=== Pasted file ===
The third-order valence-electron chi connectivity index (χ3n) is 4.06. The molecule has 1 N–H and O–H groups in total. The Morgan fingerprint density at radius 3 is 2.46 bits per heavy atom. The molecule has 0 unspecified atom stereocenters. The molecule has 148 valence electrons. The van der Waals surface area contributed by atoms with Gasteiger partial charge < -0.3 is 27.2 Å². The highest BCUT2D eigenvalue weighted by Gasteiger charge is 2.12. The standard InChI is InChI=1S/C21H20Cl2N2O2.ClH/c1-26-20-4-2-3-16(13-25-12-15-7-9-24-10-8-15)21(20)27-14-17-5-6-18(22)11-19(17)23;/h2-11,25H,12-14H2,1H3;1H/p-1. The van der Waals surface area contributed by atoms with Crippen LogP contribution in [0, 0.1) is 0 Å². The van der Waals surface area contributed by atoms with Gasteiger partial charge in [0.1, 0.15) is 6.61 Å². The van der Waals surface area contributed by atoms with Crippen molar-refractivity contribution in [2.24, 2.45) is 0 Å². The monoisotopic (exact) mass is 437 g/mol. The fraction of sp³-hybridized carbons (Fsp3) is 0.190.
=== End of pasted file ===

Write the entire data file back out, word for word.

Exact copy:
The third-order valence-electron chi connectivity index (χ3n) is 4.06. The molecule has 1 N–H and O–H groups in total. The Morgan fingerprint density at radius 3 is 2.46 bits per heavy atom. The molecule has 0 unspecified atom stereocenters. The molecule has 148 valence electrons. The van der Waals surface area contributed by atoms with Gasteiger partial charge < -0.3 is 27.2 Å². The highest BCUT2D eigenvalue weighted by Gasteiger charge is 2.12. The standard InChI is InChI=1S/C21H20Cl2N2O2.ClH/c1-26-20-4-2-3-16(13-25-12-15-7-9-24-10-8-15)21(20)27-14-17-5-6-18(22)11-19(17)23;/h2-11,25H,12-14H2,1H3;1H/p-1. The van der Waals surface area contributed by atoms with Crippen LogP contribution in [0, 0.1) is 0 Å². The van der Waals surface area contributed by atoms with Gasteiger partial charge in [0.1, 0.15) is 6.61 Å². The van der Waals surface area contributed by atoms with Crippen molar-refractivity contribution in [2.24, 2.45) is 0 Å². The monoisotopic (exact) mass is 437 g/mol. The fraction of sp³-hybridized carbons (Fsp3) is 0.190.